Classifications for all neoplasms have been reviewed and updated in ICD-O-3, but the most extensive revision concerned hematologic malignancies.
Over the past 50 years, many classifications of leukemia and lymphoma have been proposed. Some of these had a major impact on clinical practice while others are now largely forgotten. For most of this period, however, the distinction between lymphoma and leukemia has been regarded as fundamental importance and classifications have tended to evolve separately.
Most lymphoma classifications can be grouped into two major categories. Tumors may be subdivided according to purely morphologic characteristics such as cell size and shape and the pattern of tumor growth within the lymph node or other tissue. In contrast, the Kiel classification and the Lukes and Collins classification were based on the ideas that the cells in a malignant lymphoma have undergone maturational arrest and that tumors could be classified by comparison with the normal stages of lymphocyte differentiation. In the USA, the National Cancer Institute's Working Formulation was an attempt to provide a tool for converting diagnostic data into a common format for comparative purposes. In practice, the Working Formulation became a primary classification based, like the Rappaport classification, mainly on morphologic characteristics.
A grading system was used in most lymphoma classifications to simplify the numerous tumor types into a few categories, primarily for clinical use. It is important to recognize, however, that grades were not strictly comparable between different systems of classification. In the Kiel classification, high and low grade referred to the size of cells in a tumor. Grades used in the Working Formulation were derived from prognostic data collected in the course of the original study that gave rise to the classification; in clinical terms, high grade came to mean an aggressive tumor potentially curable by chemotherapy, while low-grade lymphomas were more indolent but often incurable.
The French-American-British (FAB)(7) system provided a parallel, but distinct, system for the classification of lymphoid and myeloid leukemias and myelodysplasia based on traditionally stained specimens.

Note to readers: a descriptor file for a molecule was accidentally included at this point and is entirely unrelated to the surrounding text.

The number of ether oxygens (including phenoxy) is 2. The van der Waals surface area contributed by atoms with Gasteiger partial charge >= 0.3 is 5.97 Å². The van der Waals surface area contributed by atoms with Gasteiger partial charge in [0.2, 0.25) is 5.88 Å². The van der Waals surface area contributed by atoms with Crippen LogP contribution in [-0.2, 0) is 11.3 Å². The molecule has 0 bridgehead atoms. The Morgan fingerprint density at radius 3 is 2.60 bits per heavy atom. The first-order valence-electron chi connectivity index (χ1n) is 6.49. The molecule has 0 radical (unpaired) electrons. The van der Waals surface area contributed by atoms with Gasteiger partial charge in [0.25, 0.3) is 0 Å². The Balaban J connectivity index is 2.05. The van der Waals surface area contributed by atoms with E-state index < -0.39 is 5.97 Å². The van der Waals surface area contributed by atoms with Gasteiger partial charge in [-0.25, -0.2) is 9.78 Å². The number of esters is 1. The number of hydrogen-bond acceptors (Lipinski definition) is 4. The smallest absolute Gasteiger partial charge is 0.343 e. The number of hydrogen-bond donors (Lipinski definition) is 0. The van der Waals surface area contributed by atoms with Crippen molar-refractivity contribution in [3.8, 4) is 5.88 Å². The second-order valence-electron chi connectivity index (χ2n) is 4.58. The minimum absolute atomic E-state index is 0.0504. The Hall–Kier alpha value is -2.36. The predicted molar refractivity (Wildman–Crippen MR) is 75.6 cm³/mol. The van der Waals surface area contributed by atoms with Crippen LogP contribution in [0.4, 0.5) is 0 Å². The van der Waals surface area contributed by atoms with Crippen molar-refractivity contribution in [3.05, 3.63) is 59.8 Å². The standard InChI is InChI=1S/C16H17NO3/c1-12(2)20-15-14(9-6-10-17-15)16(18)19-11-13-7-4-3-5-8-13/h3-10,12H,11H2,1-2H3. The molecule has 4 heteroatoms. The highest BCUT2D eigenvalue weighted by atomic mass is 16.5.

In the early 1990s, it was becoming apparent that there were many problems with the existing classification systems for leukemia and lymphoma. The introduction of immunophenotypic and molecular biological techniques had shown that individual categories were, in fact, heterogeneous. It was evident that the use of lymphoma grades as the basis for clinical trials or epidemiological studies was potentially highly misleading. As definitions became clearer, it was increasingly obvious that the distinction between lymphoid leukemias and lymphomas was largely artificial; it reflected patterns of spread in the individual patient rather than basic cellular or clinical differences. The distinction between Hodgkin disease and non-Hodgkin lymphoma was a cornerstone of lymphoma classification. However, various investigations showed that the tumor cells in Hodgkin disease were derived from germinal center B-cells and that Hodgkin disease should therefore be regarded as a distinctive form of B-cell lymphoma rather than as a completely separate group of disorders. Cytogenetic studies revealed the importance of chromosomal translocations with dysregulation of individual genes in the pathogenesis and clinical behavior of several types of leukemia and lymphoma, although achieving a complete understanding of tumor pathogenesis is clearly going to be a lengthy process.
These developments were the basis of the Revised European-American Lymphoma (REAL) classification published in 1994 (6). Although many of the terms used are similar to those used in the Kiel classification, the underlying concepts are different. In the REAL classification definitions of clinico-pathological entities are based on a combination of morphology, immunophenotype, genetic abnormalities, and clinical features. Despite the vast number of possible combinations of these variables, there are in fact relatively few disease entities, and more than 90% of lymphoid malignancies can be classified using this approach. The WHO classification of hematologic malignancies (21,22) is based on the same approach and the section on lymphoproliferative disorders is broadly similar. The approach to subclassification of acute myeloid leukemia (AML) recognizes the central importance of cytogenetic abnormalities and the distinction between "de novo" and myelodysplasia-associated AML.
The WHO classification cannot be regarded as definitive, but it provides a sound basis for future developments. Many of the major categories, such as diffuse large B-cell lymphoma, are clearly heterogeneous in terms of clinical features and response to treatment. In the future these will be further subdivided according to cellular and molecular criteria, but at present there is no consensus as to how this should be done. It is likely that the differences in the hematologic malignancy section of the next edition of ICD-O will be every bit as great as the differences between the Second and Third Editions.
WHO Classification (Part One) shows the WHO classification of Hematopoietic and Lymphoid Neoplasms with ICD-O codes.